Statement of Lori Wallach, Director of Public Citizen’s Global Trade Watch, on the Preliminary Decision in the NAFTA Chapter 11

Statement of Lori Wallach, Director of Public Citizen?s Global Trade Watch, on the Preliminary Decision in the NAFTA Chapter 11 Methanex Case Against California?s Ban on MTBE

(Today, a three-person North American Free Trade Agreement (NAFTA) trade tribunal released its preliminary ruling in a trade investment dispute between the Canadian company Methanex and the state of California. Methanex has filed a NAFTA claim for $1 billion over California?s decision to phase out the gasoline additive MTBE, which has contaminated California?s ground and surface water. The tribunal refused to make a final determination in the case but instead told Methanex to file additional information so it could make a decision. While the tribunal did not award Methanex the compensation it demanded, it also failed to uphold California?s right to safeguard its water.)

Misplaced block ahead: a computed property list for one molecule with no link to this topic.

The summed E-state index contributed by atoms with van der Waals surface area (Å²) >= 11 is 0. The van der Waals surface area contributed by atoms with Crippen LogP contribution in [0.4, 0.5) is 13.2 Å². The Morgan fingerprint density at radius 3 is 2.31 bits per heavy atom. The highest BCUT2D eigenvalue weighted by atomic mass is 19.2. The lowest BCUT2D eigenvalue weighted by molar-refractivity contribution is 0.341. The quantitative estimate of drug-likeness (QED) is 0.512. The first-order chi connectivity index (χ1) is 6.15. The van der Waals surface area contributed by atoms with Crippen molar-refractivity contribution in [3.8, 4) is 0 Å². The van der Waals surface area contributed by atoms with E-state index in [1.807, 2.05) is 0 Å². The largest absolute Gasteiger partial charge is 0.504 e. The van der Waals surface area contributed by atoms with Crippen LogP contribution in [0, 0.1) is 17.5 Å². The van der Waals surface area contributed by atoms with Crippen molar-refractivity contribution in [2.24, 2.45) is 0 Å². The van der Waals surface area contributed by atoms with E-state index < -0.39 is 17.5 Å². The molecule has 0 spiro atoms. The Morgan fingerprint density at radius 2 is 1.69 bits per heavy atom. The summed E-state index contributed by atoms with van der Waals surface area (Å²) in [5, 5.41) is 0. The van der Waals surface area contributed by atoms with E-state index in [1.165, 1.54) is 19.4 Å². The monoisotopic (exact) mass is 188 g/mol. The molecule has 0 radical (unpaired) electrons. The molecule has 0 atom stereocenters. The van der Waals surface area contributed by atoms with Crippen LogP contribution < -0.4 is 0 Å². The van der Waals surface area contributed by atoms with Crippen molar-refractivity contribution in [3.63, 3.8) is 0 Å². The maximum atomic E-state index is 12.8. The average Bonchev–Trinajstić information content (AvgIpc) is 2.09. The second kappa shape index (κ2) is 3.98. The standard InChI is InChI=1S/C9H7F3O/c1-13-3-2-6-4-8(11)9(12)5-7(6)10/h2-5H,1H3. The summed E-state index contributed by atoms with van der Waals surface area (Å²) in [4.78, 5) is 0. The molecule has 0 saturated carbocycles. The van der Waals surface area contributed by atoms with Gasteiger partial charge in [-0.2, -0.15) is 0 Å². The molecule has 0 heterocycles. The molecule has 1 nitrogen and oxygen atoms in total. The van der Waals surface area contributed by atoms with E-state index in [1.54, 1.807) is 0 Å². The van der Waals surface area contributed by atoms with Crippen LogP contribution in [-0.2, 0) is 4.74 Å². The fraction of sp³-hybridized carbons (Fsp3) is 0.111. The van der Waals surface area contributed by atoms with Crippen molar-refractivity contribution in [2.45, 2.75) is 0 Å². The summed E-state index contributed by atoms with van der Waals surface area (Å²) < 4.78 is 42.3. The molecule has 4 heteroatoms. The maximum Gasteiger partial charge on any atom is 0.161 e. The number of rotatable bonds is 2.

We have predicted for a year that the panel would throw the case in the name of political expediency to prevent it from boomeranging back upon NAFTA and the Free Trade Area of the Americas (FTAA), thus blowing them to smithereens. Yet when the panel had the opportunity, it did not chuck out this whole outrageous claim, but left the door open — not only in this case but, more important, for other corporations in other cases that could come before a different panel. This case is the very reason why we have fought so hard to rewrite NAFTA?s investment privileges for foreign corporations and oppose their expansion to the FTAA. Even if the Methanex panel eventually throws out this claim, until the NAFTA investment rules are changed, the threat of these attacks continue. Indeed, given all the political pressure, the panel sent a bad signal by not throwing out the entire case. (The narrow technical basis for the decision is especially alarming. The claim was not upheld immediately in part because Methanex does not produce MTBE itself, but rather makes one of its major constituent parts, forcing Methanex to show a higher standard of discrimination. The panel?s preliminary ruling implies that if Methanex had produced MTBE itself, it already might have won this outrageous case.)

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